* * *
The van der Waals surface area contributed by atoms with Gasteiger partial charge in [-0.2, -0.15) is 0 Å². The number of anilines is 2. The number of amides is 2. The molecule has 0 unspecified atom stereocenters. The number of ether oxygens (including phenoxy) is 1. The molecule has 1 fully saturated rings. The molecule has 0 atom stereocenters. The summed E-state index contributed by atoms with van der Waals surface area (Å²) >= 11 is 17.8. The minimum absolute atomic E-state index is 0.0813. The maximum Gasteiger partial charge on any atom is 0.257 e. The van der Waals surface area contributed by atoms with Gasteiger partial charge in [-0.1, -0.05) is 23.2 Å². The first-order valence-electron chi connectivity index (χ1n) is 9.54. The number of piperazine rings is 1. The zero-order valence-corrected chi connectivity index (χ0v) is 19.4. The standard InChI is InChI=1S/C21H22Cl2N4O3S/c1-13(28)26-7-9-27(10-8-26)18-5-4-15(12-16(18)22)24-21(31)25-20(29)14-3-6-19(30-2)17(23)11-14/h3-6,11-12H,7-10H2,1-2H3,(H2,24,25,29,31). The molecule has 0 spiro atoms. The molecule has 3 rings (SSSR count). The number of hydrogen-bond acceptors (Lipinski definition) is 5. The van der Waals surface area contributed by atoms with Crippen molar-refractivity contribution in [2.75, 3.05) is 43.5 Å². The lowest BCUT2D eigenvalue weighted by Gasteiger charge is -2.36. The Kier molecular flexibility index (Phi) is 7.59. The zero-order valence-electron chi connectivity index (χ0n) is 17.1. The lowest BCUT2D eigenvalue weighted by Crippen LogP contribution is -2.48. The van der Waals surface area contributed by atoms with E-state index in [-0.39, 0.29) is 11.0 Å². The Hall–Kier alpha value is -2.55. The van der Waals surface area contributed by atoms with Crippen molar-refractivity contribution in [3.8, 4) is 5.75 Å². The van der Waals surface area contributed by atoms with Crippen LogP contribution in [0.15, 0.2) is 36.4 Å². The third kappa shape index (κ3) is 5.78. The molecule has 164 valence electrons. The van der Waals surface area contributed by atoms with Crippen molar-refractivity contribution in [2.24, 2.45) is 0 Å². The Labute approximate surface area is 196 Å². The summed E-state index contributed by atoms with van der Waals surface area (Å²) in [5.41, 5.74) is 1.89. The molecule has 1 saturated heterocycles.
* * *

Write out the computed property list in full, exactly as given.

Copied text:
The van der Waals surface area contributed by atoms with Gasteiger partial charge in [-0.2, -0.15) is 0 Å². The number of anilines is 2. The number of amides is 2. The molecule has 0 unspecified atom stereocenters. The number of ether oxygens (including phenoxy) is 1. The molecule has 1 fully saturated rings. The molecule has 0 atom stereocenters. The summed E-state index contributed by atoms with van der Waals surface area (Å²) >= 11 is 17.8. The minimum absolute atomic E-state index is 0.0813. The maximum Gasteiger partial charge on any atom is 0.257 e. The van der Waals surface area contributed by atoms with Gasteiger partial charge in [-0.1, -0.05) is 23.2 Å². The first-order valence-electron chi connectivity index (χ1n) is 9.54. The number of piperazine rings is 1. The zero-order valence-corrected chi connectivity index (χ0v) is 19.4. The standard InChI is InChI=1S/C21H22Cl2N4O3S/c1-13(28)26-7-9-27(10-8-26)18-5-4-15(12-16(18)22)24-21(31)25-20(29)14-3-6-19(30-2)17(23)11-14/h3-6,11-12H,7-10H2,1-2H3,(H2,24,25,29,31). The molecule has 0 spiro atoms. The molecule has 3 rings (SSSR count). The number of hydrogen-bond acceptors (Lipinski definition) is 5. The van der Waals surface area contributed by atoms with Crippen molar-refractivity contribution in [2.75, 3.05) is 43.5 Å². The lowest BCUT2D eigenvalue weighted by Gasteiger charge is -2.36. The Kier molecular flexibility index (Phi) is 7.59. The zero-order valence-electron chi connectivity index (χ0n) is 17.1. The lowest BCUT2D eigenvalue weighted by Crippen LogP contribution is -2.48. The van der Waals surface area contributed by atoms with E-state index in [-0.39, 0.29) is 11.0 Å². The Hall–Kier alpha value is -2.55. The van der Waals surface area contributed by atoms with Crippen molar-refractivity contribution in [3.8, 4) is 5.75 Å². The van der Waals surface area contributed by atoms with Crippen LogP contribution in [0.15, 0.2) is 36.4 Å². The third kappa shape index (κ3) is 5.78. The molecule has 164 valence electrons. The van der Waals surface area contributed by atoms with Crippen molar-refractivity contribution in [2.24, 2.45) is 0 Å². The Labute approximate surface area is 196 Å². The summed E-state index contributed by atoms with van der Waals surface area (Å²) in [5.41, 5.74) is 1.89. The molecule has 1 saturated heterocycles.